“…when he was assisting the great photographer Dorothea Lange in 1961, he received a lesson that he relies on to this day: Know your point of departure. That is, before going to shoot, have a sense, however vague, of what you’re trying to find. ‘It’s not a confining thing,’ he explains. ‘It’s liberating, because having something in mind leads to pictures; and could lead you to something even more interesting than what you were looking for. ‘This has been the backbone of my career,’ he says. ‘It brings the eye and emotions into clearer focus. I don’t touch my Leica without knowing my point of departure.’”
By Lin-Manuel Miranda in The Atlantic Magazine, December 2019
Miranda wrote the hit Broadway musical In The Heights, which earned him a Tony while still in his twenties. And Hamilton after that. But you’ve heard of him.
On writing In The Heights. “As we wrote about this Upper Manhattan community on the verge of change, we looked to our musical-theater forebears. In Cabaret, the upheaval facing the characters in Berlin is the rise of the Nazi Party. In Fiddler on the Roof, the town of Anatevka struggles to hold on to its traditions as the world changes around it, and the threat of pogroms looms. For our musical world, upheaval comes in the form of gentrification. This is obviously different from fascism and pogroms; it’s not even in the same moral universe. How you begin to dramatize something as subtle and multifaceted as gentrification poses some tricky questions. We threw our characters into the same dilemma faced by their real-life working-class counterparts: What do we do when we can’t afford to live in the place we’ve lived all our lives, especially when we are the ones who make the neighborhood special and attractive to others? Each of the characters confronts this question differently: One sacrifices the family business to ensure his child’s educational future. Another relocates to the less expensive Bronx. Our narrator decides to stay, despite the odds, taking on the responsibility of telling this neighborhood’s stories and carrying on its traditions.”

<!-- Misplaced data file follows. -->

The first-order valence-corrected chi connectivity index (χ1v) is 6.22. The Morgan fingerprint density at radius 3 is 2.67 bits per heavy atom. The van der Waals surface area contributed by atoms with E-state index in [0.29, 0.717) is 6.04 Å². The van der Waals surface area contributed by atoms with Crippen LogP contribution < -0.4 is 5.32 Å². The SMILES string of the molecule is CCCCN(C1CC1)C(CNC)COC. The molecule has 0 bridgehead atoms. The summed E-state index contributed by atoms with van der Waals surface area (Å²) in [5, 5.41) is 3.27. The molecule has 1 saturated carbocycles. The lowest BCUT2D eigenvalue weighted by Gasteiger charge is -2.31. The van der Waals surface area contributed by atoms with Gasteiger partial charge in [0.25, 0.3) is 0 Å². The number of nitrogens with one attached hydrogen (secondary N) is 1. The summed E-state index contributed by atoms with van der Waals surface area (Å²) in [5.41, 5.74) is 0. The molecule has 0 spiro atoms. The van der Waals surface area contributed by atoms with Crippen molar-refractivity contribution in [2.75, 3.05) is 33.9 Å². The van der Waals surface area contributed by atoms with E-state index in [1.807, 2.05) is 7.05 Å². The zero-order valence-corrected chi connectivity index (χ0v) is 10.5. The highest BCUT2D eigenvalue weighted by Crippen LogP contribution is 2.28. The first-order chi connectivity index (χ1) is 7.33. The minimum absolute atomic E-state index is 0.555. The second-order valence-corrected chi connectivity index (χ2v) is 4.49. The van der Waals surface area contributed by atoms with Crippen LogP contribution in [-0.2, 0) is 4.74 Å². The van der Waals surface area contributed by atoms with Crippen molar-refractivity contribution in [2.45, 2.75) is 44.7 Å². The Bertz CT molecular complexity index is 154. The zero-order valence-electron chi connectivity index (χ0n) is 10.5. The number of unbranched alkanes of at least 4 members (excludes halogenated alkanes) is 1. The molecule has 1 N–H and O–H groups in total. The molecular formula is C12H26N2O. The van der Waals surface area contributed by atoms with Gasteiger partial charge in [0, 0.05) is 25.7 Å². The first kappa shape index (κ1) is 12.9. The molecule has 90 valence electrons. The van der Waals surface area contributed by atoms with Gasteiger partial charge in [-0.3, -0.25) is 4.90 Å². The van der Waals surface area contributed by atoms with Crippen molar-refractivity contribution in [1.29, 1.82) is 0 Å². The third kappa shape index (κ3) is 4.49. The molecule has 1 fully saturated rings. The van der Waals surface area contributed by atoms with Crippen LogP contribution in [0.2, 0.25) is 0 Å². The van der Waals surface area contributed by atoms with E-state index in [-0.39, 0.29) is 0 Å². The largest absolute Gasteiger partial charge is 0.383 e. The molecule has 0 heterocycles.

By Nadja Sayeij in The Guardian, November 9, 2020
Erwitt, now well into his 90s and still working, is one of photography’s great stylists and documentary and advertising photographers. An actual, real and true living legend.